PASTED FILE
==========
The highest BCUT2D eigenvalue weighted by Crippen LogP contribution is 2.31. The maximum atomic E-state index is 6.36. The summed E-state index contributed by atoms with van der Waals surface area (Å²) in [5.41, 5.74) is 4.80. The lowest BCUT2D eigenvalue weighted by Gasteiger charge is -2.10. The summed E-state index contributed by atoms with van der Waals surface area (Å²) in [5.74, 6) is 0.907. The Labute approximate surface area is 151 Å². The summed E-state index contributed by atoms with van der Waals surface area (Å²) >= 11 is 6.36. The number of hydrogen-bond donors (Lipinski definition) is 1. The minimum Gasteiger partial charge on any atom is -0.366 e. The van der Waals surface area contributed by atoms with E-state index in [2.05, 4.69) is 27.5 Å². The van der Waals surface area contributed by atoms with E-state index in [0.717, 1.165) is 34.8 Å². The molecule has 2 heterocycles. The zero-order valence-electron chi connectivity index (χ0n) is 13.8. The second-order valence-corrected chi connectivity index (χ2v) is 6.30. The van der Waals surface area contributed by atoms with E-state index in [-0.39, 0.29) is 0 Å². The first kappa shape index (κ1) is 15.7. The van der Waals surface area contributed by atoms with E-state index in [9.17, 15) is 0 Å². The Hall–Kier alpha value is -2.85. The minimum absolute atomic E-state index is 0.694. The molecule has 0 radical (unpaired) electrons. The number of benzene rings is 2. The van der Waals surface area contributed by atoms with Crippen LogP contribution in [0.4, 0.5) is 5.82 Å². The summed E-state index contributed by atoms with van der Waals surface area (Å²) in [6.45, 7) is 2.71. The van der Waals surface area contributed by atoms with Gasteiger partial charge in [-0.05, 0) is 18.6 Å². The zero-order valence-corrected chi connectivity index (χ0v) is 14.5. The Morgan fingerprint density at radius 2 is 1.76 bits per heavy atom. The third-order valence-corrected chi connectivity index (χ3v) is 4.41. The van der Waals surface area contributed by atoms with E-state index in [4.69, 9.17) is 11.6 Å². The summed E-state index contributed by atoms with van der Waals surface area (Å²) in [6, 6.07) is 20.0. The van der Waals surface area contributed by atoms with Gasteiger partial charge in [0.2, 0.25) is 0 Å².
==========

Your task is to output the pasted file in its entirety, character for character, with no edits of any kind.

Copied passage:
The highest BCUT2D eigenvalue weighted by Crippen LogP contribution is 2.31. The maximum atomic E-state index is 6.36. The summed E-state index contributed by atoms with van der Waals surface area (Å²) in [5.41, 5.74) is 4.80. The lowest BCUT2D eigenvalue weighted by Gasteiger charge is -2.10. The summed E-state index contributed by atoms with van der Waals surface area (Å²) in [5.74, 6) is 0.907. The Labute approximate surface area is 151 Å². The summed E-state index contributed by atoms with van der Waals surface area (Å²) >= 11 is 6.36. The number of hydrogen-bond donors (Lipinski definition) is 1. The minimum Gasteiger partial charge on any atom is -0.366 e. The van der Waals surface area contributed by atoms with E-state index in [2.05, 4.69) is 27.5 Å². The van der Waals surface area contributed by atoms with E-state index in [0.717, 1.165) is 34.8 Å². The molecule has 2 heterocycles. The zero-order valence-electron chi connectivity index (χ0n) is 13.8. The second-order valence-corrected chi connectivity index (χ2v) is 6.30. The van der Waals surface area contributed by atoms with E-state index in [-0.39, 0.29) is 0 Å². The first kappa shape index (κ1) is 15.7. The van der Waals surface area contributed by atoms with E-state index in [9.17, 15) is 0 Å². The Hall–Kier alpha value is -2.85. The minimum absolute atomic E-state index is 0.694. The molecule has 0 radical (unpaired) electrons. The number of benzene rings is 2. The van der Waals surface area contributed by atoms with Crippen LogP contribution in [0.4, 0.5) is 5.82 Å². The summed E-state index contributed by atoms with van der Waals surface area (Å²) in [6.45, 7) is 2.71. The van der Waals surface area contributed by atoms with Gasteiger partial charge in [-0.05, 0) is 18.6 Å². The zero-order valence-corrected chi connectivity index (χ0v) is 14.5. The Morgan fingerprint density at radius 2 is 1.76 bits per heavy atom. The third-order valence-corrected chi connectivity index (χ3v) is 4.41. The van der Waals surface area contributed by atoms with E-state index in [4.69, 9.17) is 11.6 Å². The summed E-state index contributed by atoms with van der Waals surface area (Å²) in [6, 6.07) is 20.0. The van der Waals surface area contributed by atoms with Gasteiger partial charge in [0.2, 0.25) is 0 Å².